Three bestselling California authors revealed the secrets behind successful mystery writing at the Project Second Chance (PSC) “Evening of Mystery” event at the Walnut Creek library October 9.
A panel of Cara Black, Laurie R. King, and Terry Shames compared notes on their books and their craft and responded to questions from the audience of the sold-out event to benefit PSC.
“A writer needs to hide the villain – he has to be smarter and better-looking” to establish the mystery, Black noted.
From King’s perspective, the villain thinks he’s the hero, while Shames said “The villains are ordinary people who’ve been pushed to the edge,” and she feels compassion for them.
The three authors use setting as a component of their novels, and each has a strong affinity for the locales of their mysteries.
A Francophile since she was in high school, Black has set all of her 14 private investigator Aimee Leduc novels in various Paris neighborhoods, including Murder in Montmartre, and Murder in Pigalle. “Paris is an exacting muse; I have to get her right,” she noted. She chatted with familiarity of the unique characteristics of the arrondissements she has visited, and the delights of frequent trips to Paris.
“Where my books are set, “pain au chocolat” would be “pain of chocolate,” Shames laughed, referring to Black’s affection for the French dessert.
Based on the small Texas town where her grandparents lived, Shames’ retired lawman Samuel Craddock series reflects her affection for “small towns where somebody is always getting up to something.” Her most recent in the series, A Killing at Cotton Hill, was nominated for a Macavity Award for best first novel.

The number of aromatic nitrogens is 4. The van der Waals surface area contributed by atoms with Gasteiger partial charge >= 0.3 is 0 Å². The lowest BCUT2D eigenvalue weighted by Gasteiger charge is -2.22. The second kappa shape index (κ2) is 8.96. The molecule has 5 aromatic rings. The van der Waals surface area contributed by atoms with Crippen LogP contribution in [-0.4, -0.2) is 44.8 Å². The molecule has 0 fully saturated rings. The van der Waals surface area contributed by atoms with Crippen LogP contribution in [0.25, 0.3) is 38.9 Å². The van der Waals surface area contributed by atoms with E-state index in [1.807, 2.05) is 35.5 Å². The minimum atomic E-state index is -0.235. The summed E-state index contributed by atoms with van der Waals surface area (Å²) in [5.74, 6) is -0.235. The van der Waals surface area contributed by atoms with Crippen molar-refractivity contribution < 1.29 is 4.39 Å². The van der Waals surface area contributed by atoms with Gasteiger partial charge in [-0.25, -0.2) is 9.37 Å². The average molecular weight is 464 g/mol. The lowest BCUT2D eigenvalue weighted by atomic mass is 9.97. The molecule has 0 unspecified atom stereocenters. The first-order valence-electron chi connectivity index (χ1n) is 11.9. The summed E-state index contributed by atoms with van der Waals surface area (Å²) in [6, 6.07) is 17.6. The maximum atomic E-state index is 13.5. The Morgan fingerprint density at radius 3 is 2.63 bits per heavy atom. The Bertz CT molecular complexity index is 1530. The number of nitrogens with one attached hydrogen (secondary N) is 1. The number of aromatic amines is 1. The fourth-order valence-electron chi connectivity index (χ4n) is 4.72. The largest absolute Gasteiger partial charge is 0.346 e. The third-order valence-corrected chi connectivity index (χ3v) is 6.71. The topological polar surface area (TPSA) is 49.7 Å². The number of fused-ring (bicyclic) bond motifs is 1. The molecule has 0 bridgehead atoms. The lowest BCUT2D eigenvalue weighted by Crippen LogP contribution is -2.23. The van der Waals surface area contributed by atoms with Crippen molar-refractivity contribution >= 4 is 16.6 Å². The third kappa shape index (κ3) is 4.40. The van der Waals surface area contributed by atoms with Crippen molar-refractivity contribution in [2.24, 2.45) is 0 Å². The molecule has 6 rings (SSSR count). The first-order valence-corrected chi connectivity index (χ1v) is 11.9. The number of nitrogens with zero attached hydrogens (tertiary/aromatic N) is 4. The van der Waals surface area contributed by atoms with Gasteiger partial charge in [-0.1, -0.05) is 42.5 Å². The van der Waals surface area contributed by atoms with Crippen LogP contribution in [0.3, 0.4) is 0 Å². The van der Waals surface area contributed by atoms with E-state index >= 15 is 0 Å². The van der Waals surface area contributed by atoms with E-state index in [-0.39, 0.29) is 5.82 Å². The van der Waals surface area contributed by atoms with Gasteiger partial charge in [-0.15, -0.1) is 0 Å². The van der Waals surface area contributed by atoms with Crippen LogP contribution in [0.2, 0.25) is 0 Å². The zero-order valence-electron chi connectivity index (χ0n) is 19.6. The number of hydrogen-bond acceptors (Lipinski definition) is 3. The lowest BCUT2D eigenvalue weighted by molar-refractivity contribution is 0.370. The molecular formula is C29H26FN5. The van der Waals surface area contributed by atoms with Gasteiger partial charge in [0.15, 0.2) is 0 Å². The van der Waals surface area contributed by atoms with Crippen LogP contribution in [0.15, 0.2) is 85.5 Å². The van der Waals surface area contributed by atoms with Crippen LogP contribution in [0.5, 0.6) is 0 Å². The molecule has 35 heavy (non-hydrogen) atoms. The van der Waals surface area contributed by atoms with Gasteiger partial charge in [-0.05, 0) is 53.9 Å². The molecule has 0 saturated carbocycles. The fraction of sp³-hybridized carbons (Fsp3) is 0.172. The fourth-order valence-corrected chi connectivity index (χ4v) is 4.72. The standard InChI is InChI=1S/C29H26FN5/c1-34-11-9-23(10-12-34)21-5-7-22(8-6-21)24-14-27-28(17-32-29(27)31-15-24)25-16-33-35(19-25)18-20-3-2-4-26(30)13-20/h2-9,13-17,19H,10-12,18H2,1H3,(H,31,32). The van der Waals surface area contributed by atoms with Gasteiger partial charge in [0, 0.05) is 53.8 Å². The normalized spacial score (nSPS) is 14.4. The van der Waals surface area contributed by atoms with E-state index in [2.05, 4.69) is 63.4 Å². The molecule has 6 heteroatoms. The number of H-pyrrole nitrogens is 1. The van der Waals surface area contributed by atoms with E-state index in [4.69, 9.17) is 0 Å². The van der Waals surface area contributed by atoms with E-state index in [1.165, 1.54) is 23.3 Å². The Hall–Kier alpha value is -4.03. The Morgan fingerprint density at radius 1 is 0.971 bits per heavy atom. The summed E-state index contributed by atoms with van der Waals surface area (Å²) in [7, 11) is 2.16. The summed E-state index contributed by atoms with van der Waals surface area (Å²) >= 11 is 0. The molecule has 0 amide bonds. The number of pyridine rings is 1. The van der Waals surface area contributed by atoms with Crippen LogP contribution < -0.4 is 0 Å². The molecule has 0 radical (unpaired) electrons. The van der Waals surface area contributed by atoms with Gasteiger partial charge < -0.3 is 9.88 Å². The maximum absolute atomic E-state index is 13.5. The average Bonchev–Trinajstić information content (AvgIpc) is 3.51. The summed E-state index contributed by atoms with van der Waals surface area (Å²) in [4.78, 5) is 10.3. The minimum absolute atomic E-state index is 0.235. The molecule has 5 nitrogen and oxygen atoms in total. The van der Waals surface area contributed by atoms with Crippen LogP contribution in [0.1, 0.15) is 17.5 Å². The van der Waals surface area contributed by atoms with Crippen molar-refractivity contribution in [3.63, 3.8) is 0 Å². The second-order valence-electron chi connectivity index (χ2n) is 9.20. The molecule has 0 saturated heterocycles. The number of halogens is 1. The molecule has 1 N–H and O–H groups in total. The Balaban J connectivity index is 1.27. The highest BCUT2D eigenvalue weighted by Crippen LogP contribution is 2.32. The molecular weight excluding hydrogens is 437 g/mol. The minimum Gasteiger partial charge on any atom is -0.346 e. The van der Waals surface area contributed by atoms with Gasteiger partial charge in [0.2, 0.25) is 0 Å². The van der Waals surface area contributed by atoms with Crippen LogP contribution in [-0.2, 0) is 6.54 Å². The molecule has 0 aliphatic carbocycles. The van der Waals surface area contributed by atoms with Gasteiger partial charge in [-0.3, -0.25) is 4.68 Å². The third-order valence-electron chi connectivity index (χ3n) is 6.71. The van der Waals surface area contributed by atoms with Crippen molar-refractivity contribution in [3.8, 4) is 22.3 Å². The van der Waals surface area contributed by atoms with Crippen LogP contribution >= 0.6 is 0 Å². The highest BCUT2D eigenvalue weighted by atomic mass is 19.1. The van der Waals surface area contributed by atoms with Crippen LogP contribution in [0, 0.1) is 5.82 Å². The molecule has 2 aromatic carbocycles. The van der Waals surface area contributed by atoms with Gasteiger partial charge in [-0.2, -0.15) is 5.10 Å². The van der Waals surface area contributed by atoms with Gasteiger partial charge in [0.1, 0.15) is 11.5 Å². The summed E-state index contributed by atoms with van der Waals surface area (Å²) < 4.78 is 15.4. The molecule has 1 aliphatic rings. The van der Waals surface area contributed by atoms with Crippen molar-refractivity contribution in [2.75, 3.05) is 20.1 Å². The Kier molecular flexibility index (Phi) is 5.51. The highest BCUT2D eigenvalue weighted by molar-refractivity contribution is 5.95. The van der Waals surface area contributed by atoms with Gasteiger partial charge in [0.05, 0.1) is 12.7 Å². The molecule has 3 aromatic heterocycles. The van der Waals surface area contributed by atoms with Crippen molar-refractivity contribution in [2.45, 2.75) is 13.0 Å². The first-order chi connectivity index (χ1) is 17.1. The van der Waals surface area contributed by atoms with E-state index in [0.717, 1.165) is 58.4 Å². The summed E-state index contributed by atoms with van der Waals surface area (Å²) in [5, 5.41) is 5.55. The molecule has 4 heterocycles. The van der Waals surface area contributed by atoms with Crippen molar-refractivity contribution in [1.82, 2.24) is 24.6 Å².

King’s best-known series stars Mary Russell and Sherlock Holmes, partners in work and life, who travel the globe solving crimes. The twentieth anniversary edition of The Beekeepers’ Apprentice, first in the series, was released this year. Her Inspector Kate Martinelli series is set in San Francisco, and her next work takes place in a town based on Watsonville. “It’s fascinating to write about a place you know, where you shop and where the kids went to school,” she observed.
All had advice for writers and agreed that they would tell an aspiring author to “reach down inside yourself and write the book only you can write” as Shames said. To be a writer you don’t start with a book, King warned; she had completed three when her first was published in 1993.
Traditional publishing got the nod from all three.
“The machinery of the publishing world” is vital, King feels. “I am not an editor.” Black recalled her long-time editor as a woman who “literally rolled up her sleeves and got out her red pencil” and was instrumental to Black’s success. Shames said that gaining the acceptance and support of a well-known publisher fulfilled her dreams.
“Propping the notebook up on the steering wheel” while waiting for their kids at sports practice and music lessons was how Black and King found time to develop their craft when they began their careers, and all have an established routine. “But I got more done before social media came along,”